Two cases of diphtheria in Ireland after almost 50 years

Both patients survived, but disease can kill one in 20 people who contract it

Children being inoculated against diphtheria in  1944. Photograph: Kurt Hutton/Picture Post/Hulton Archive/Getty Images

Children being inoculated against diphtheria in 1944. Photograph: Kurt Hutton/Picture Post/Hulton Archive/Getty Images

 

Almost 50 years after it was last reported, diphtheria has made a comeback in Ireland with two recent cases.

One case of the potentially fatal disease was reported last year and one this year, the HSE confirmed. Both patients were adults aged between 45 and 55 years and survived after treatment with antibiotics; one was male and one female.

The HSE’s Health Protection Surveillance Centre declined to say where the cases occurred for reasons of patient confidentiality. One of the adults was not vaccinated while the vaccination status of the other was not known.

Diphtheria is a serious disease that kills one in 20 people who get it. As recently as 1948, it was responsible for more than 500 deaths in Ireland. Caused by bacteria that are found in the mouth, throat and nose, it is easily spread to others by coughing or sneezing.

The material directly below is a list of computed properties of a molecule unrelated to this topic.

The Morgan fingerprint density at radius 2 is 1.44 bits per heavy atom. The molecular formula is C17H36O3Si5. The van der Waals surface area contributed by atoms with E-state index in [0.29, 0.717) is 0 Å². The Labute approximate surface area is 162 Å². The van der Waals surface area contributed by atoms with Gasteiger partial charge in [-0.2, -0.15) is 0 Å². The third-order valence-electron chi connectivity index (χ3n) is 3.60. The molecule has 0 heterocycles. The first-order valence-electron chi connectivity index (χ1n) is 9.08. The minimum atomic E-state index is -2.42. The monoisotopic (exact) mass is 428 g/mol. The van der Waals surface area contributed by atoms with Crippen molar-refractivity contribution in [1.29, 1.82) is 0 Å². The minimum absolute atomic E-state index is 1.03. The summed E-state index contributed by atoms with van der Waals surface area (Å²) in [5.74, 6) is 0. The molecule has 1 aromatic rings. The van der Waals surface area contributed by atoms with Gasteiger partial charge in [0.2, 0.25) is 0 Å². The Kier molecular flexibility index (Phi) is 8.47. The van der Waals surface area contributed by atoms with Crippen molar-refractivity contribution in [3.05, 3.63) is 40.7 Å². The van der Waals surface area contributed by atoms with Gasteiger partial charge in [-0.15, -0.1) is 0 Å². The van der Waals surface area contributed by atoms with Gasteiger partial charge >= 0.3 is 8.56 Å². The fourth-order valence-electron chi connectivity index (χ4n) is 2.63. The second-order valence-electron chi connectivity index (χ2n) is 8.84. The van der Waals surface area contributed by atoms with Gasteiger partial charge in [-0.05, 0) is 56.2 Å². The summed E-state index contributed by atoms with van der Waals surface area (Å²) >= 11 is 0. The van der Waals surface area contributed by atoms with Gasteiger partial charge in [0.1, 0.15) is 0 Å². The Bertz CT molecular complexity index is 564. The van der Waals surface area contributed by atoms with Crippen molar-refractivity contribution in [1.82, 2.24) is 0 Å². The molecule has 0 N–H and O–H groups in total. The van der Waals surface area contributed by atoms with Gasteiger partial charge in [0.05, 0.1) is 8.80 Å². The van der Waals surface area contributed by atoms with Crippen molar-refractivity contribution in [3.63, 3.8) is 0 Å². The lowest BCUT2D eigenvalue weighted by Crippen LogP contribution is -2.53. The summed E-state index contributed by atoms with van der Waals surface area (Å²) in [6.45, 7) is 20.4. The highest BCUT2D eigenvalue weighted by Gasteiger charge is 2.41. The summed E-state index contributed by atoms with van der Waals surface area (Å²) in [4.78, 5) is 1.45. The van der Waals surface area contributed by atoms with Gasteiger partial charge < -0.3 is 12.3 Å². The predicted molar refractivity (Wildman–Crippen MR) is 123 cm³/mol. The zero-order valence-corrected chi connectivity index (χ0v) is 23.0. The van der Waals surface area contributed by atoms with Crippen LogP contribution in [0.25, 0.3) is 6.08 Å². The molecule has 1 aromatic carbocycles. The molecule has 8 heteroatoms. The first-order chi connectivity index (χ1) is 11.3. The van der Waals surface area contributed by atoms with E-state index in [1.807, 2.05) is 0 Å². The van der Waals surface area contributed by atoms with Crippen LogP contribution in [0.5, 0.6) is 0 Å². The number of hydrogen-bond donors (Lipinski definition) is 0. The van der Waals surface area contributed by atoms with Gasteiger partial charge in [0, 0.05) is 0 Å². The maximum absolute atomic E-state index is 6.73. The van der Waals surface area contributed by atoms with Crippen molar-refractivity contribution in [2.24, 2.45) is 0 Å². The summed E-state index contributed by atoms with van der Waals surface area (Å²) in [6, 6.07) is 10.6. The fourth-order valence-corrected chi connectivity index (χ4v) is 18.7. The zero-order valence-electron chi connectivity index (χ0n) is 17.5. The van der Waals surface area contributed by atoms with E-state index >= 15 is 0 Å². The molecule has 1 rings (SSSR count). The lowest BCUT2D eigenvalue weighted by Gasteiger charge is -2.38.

Infection source

The source of the infection was not identified for either case, but one of the patients reported recent travel from the Philippines. This was considered the likely place of infection, though no known contact with a person with diphtheria was reported.

Members of the patient’s household were screen and found to be negative for the bug.

More worryingly, the other case had no history of travel outside Ireland during the incubation period, and no human or animal contact was identified as the likely source of infection.

In both cases, all close contacts of the patients were identified and interviewed as part of a public health investigation. Contacts were also tested to see if they were carrying the organism but none was found to be infected.

Vaccination is the only way to prevent diphtheria infection. Children normally receive it in their first, with boosters given at 4-5 years and 11-14 years. The national uptake of the vaccine is over 90 per cent.